Definition: optical fibers based on fused silica or related materials
More general term: optical fibers
Categories: optical materials, fiber optics and waveguides
Author: Dr. Rüdiger Paschotta
How to cite the article; suggest additional literature
Optical fibers are long and flexible kinds of optical waveguides. They are essentially always based either on some glass or on polymers (plastic optical fibers). Among the glasses, fused silica (amorphous silicon dioxide, SiO2) is the dominating base material in fiber optics (particularly for optical fiber communications, → telecom fibers) because it has a number of very favorable properties:
- Silica has a wide wavelength range with good optical transparency. In the near-infrared spectral region, particularly around 1.5 μm wavelength, silica can have extremely low absorption and scattering losses of the order of 0.2 dB/km (see Figure 1), when the fiber preform is fabricated in very pure form with certain methods (→ fiber fabrication). Whereas a high transparency in the 1.4-μm region is achieved by keeping the concentration of hydroxyl groups (OH) low, a high OH concentration is better for good transparency in the ultraviolet region. For wavelength from ≈1.8 μm on, the multiphonon absorption leads to steeply rising absorption (infrared absorption edge).
- Silica can be drawn into fibers at reasonably high temperatures, and has a conveniently broad glass transition (a relatively shallow viscosity curve).
- Cleaving and fusion splicing of silica fibers works fairly well.
- A silica fiber has an amazingly high mechanical strength against pulling and even bending, provided that the fiber is not too thick and that the surfaces are well prepared. The mechanical strength of a fiber can be further improved with a suitable polymer jacket. Even simple cleaving (breaking) of silica fiber ends can provide nicely flat surfaces with sufficient optical quality.
- Silica is chemically rather stable. In particular, it is relatively resistant to water, even though humidity can cause a gradual degradation (“corrosion”), particularly at elevated temperatures; that can significantly reduce its failure stress limit. Problems may arise from hydrogen darkening, e.g. for fiber-optic sensors in oil and gas wells. In such cases, additional protective coatings may be required.
- Silica glass can be doped with various materials in order to improve various properties. One purpose of doping can be to raise the refractive index (e.g. with GeO2 or Al2O3) or to lower it (e.g. with fluorine or B2O3). Doping is also possible with laser-active ions (→ rare-earth-doped fibers) in order to obtain active fibers, to be used e.g. in fiber amplifiers or fiber lasers. The fiber core and sometimes the fiber cladding are doped, so that the material is effectively e.g. an aluminosilicate, germanosilicate, phosphosilicate or borosilicate glass (→ silicate glasses). Particularly for active fibers, pure silica is usually not a very suitable host glass because it exhibits a low solubility for rare earth ions. This leads to quenching effects due to clustering of dopant ions, even for moderate doping concentrations. Aluminosilicates are much better in this respect.
- Silica has a high damage threshold, i.e., a low tendency for phenomena such as laser-induced breakdown. This is important for, e.g., fiber amplifiers when applied for the amplification of short pulses.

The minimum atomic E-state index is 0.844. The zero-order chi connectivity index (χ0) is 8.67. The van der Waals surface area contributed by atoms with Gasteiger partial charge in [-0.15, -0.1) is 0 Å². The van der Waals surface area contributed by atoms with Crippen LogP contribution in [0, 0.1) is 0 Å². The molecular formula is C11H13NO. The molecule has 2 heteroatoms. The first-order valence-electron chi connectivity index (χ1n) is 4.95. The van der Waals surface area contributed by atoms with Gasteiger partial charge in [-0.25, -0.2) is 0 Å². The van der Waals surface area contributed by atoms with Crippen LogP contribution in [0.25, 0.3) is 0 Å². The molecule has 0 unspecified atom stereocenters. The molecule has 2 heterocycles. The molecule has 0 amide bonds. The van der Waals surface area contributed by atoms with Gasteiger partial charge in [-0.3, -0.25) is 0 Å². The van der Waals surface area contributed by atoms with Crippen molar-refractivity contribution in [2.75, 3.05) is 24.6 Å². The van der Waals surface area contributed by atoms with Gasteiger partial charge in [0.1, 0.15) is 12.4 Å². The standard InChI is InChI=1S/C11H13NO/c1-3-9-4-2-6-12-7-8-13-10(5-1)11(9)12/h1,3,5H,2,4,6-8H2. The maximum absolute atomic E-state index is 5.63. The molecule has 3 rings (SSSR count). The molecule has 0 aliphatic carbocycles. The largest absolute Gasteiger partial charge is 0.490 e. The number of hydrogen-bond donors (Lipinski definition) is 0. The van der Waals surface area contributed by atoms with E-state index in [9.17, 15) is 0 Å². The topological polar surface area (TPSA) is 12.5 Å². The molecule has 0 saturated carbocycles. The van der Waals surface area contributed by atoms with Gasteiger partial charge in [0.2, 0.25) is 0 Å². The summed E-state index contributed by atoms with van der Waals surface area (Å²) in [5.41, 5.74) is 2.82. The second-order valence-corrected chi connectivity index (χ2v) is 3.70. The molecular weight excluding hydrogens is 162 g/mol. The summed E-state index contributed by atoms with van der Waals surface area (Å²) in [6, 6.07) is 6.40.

- Silica has a particularly low Kerr nonlinearity, which is beneficial in many cases where nonlinear effects can be detrimental. Nevertheless, silica can be quite suitable for exploiting the Kerr effect since the ratio of χ(3) and the absorption coefficient is rather large (particularly for wavelengths around 1.5 μm) due to the very weak absorption: the weak nonlinearity can be used over a long length.
Silica fibers dominate many applications, such as optical fiber communications (except for very short distances with plastic optical fiber), most fiber lasers and amplifiers, and fiber-optic sensors. The large efforts which have been invested in the development of various kinds of silica fibers have further increased the performance advantages of such fibers over fibers based on other materials (see below).
There are also pure silica fibers in the form of photonic crystal fibers, containing tiny air holes. Here, the guidance (waveguide function) is achieved either by a reduced effective index of the cladding (caused by a larger fraction of air) or by a photonic bandgap effect.
For special applications, certain non-silica fibers are required:
- Phosphate glass fibers can be advantageous when a high doping concentration of rare earth ions is required. There are also phosphosilicate fibers, which are silicate fibers doped with P2O5.
- Fluoride fibers containing heavy metals can be used for the transmission of mid-infrared light, and for fiber lasers or amplifiers where low-energy laser transitions with long metastable level lifetimes are required.
- Plastic optical fibers (polymer fibers) can be cheaper and thicker than silica fibers and are used e.g. for illumination purposes and for short-range data transmission.
The RP Photonics Buyer's Guide contains eight suppliers for silica fibers.
|||W. A. Gambling, “The rise and rise of optical fibers”, J. Sel. Top. Quantum Electron. 6 (6), 1084 (2000), DOI:10.1109/2944.902157|
See also: fibers, telecom fibers, rare-earth-doped fibers, fiber optics, photodarkening, photonic crystal fibers, optical fiber communications, fluoride fibers
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How much SiO2 is present in the glass which is drawn into fibers?
The author's answer:
They mostly consist of silica – even in the core region, e.g. if it is germanosilicate: usually, only a few percent of germania are added.